While pollinators may come in small sizes, they play a large and often undervalued role in the production of the food we eat, the health of flowering plants, and the future of wildlife. A decline in the numbers and health of pollinators over the last several years poses a significant threat to biodiversity, global food webs, and human health, according to scientists.

PollinatorLIVE is continuing last year’s distance learning adventure that focused on monarch butterflies. This year’s FREE distance learning adventure will feature pollinators, citizen science projects, and gardening. In addition, PollinatorLIVE will keep you up-to-date with the latest about monarch butterflies. Join PollinatorLIVE for a series of live interactive web casts, web seminars, and satellite field trips about pollinators, gardening, and conservation. The web site features resources that meet National Science Education Standards for the classroom.

PollinatorLIVE is geared toward students in grades 4 – 8, but there are lesson plans and activities of interest to teachers and students in earlier and later grade levels.

PollinatorLIVE is offering web seminars for teachers and administrators through the National Science Teachers Association.

Wednesday, January 5, 2011

Social Studies and Gardens

Gardens are truly a multi-disciplinary project. If you're looking for some new ways to incorporate your school garden into social studies, visit the Kids Gardening website to find some great lesson plans and activities.

Tuesday, January 4, 2011

Plant the SEED of Knowledge

Here are some simple and fun activities relating to seeds for various grade levels.

Place seeds such as sunflowers, beans or carrots on a table. Place the empty seed package on the table and ask the students to guess which seed belongs in each package.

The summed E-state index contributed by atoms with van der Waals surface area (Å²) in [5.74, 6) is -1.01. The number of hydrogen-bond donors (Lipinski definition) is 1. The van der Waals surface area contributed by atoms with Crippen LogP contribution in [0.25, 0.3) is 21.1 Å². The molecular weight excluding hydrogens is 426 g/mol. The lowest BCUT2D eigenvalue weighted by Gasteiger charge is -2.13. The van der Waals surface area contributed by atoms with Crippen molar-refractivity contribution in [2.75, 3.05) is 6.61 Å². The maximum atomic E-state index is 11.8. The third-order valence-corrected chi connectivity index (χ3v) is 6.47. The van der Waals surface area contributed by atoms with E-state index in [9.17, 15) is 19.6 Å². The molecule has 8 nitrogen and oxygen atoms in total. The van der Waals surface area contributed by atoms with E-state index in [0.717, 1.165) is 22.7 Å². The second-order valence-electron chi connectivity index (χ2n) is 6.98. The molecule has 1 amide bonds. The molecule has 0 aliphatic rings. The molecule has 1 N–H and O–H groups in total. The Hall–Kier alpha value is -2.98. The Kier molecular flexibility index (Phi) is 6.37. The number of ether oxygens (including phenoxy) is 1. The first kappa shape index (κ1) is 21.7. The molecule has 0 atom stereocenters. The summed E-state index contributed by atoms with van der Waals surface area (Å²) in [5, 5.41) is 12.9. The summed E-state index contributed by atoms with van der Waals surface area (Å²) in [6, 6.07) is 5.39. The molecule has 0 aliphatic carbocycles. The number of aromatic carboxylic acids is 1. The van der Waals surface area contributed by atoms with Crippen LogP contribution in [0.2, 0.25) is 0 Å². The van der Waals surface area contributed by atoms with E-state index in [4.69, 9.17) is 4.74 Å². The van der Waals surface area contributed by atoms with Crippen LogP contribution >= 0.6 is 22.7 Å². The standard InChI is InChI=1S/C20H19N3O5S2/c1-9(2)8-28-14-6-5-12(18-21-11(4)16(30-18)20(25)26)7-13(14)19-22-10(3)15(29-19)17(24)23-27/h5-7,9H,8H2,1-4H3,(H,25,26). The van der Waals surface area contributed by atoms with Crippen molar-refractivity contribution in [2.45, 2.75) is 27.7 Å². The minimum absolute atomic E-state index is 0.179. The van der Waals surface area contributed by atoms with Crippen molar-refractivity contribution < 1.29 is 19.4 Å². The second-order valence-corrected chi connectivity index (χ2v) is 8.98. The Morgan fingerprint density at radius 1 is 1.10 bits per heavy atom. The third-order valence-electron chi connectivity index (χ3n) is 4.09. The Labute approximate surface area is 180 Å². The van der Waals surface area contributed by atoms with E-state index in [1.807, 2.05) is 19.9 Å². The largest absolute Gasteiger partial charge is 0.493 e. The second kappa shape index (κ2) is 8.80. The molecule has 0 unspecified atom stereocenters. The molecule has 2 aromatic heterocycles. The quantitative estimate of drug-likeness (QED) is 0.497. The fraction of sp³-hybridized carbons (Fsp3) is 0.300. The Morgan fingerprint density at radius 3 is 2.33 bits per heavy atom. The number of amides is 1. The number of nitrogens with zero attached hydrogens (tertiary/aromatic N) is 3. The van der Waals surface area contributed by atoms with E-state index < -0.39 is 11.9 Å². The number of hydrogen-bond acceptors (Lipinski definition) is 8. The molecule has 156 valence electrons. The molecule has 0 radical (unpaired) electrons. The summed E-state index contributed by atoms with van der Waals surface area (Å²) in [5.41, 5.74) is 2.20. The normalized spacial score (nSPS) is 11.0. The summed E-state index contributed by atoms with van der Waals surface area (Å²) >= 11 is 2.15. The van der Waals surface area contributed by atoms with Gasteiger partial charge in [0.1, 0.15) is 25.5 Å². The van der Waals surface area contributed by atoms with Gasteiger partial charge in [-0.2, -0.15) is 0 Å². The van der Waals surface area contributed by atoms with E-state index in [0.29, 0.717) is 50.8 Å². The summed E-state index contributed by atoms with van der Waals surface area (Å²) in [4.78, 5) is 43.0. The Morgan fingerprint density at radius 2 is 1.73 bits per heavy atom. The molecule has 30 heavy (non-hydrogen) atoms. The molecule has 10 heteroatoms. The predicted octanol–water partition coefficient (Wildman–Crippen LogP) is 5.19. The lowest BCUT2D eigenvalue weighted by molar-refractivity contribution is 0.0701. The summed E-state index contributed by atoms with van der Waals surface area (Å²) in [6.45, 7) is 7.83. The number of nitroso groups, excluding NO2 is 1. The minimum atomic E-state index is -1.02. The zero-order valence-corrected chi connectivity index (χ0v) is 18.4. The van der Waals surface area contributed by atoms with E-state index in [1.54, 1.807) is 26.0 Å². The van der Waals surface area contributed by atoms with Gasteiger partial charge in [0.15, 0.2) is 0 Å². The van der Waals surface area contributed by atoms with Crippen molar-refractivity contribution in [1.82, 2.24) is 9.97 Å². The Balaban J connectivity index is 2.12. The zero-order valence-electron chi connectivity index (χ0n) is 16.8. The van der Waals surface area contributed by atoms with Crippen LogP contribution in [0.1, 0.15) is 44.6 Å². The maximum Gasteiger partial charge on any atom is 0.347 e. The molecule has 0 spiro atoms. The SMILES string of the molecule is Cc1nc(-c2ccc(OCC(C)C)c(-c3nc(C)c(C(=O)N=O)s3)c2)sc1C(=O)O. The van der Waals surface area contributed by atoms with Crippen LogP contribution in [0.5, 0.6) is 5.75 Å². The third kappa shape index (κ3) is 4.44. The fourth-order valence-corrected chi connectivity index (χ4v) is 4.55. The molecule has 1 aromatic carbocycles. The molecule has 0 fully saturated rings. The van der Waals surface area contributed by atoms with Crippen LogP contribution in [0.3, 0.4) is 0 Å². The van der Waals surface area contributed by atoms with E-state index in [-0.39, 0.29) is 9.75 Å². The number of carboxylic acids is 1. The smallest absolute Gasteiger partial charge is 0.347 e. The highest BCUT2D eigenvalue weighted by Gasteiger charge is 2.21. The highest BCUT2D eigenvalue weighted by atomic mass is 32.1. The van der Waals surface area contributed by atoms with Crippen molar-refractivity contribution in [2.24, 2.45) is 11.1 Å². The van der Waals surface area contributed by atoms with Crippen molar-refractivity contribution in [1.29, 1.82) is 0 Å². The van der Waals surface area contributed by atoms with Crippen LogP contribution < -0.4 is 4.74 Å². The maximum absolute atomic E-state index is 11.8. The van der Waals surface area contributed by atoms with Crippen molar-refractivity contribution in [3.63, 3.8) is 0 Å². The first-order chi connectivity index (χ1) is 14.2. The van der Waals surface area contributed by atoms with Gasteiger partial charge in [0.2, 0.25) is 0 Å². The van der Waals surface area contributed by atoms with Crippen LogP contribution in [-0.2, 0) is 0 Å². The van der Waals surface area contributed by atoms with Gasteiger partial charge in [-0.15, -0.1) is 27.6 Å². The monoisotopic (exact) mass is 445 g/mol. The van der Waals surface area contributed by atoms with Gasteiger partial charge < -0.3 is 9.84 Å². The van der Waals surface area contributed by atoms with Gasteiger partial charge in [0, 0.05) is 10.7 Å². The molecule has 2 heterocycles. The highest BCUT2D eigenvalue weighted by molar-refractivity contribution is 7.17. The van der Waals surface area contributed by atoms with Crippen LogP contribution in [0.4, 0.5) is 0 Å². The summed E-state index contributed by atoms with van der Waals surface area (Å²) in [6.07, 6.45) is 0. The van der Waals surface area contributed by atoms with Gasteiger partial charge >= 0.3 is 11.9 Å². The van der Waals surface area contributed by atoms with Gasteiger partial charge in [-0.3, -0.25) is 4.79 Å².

Have students arrange seeds in order from smallest to largest.

Describe ways in which plants are important to other living things, and the effects of human activities on plants.

Design seed packages for seed saving. Graph and chart seed-saving results.

Formulate a survey on what type of seeds your school would like to save.

Have students to do a search on the Internet for mythology and seeds and find various cultures that include seeds as an important symbol in their mythology.

Have students create their own myth using the seed as the central symbol in their story. Publish the students’ stories in a class collection of seed mythology.

Do a research project on an ancient civilization and the types of crops they planted based on theirneeds and environmental conditions. Investigate flooding of the Nile in ancient civilizations and the impact on their planting practices.

Monday, January 3, 2011

January School Garden Ideas

National Hobby Month: Why not start a new hobby, such as gardening!

National Soup Month: Plan for a vegetable soup garden; http://bit.ly/hEQjAB

National Staying Healthy Month: Eating healthy foods and getting lots of exercise will help you stay healthy during January and the months to come!

Jan. 4: Trivia Day: Create a garden themed trivia quiz to keep your students on their toes for springtime gardening! Here are some great gardening facts: http://bit.ly/56y29v

Jan. 5: Bean Day:
Did you know…most beans contain at least 20% protein and are high in carbohydrates, which provides long lasting energy.

Jan. 11: Cigarettes Are Hazardous To Your Health Day: Teach about the hazards that smoking cigarettes pose. Try to make an impact on the health concerns associated with them.

Jan. 19: National Popcorn Day: Start a microfarm in your class room and grow popcorn seedlings. The seedlings actually taste like popcorn! http://bit.ly/caoXa8

Jan. 29: National Seed Swap Day: Talk with other schools to swap ideas, activities, and seeds! http://bit.ly/9LxKhH

Jan. 31: Inspire Your Heart With Art Day: Try some veggie art with your students. Read about a great art project in one of our earlier blog posts: http://bit.ly/eukmFT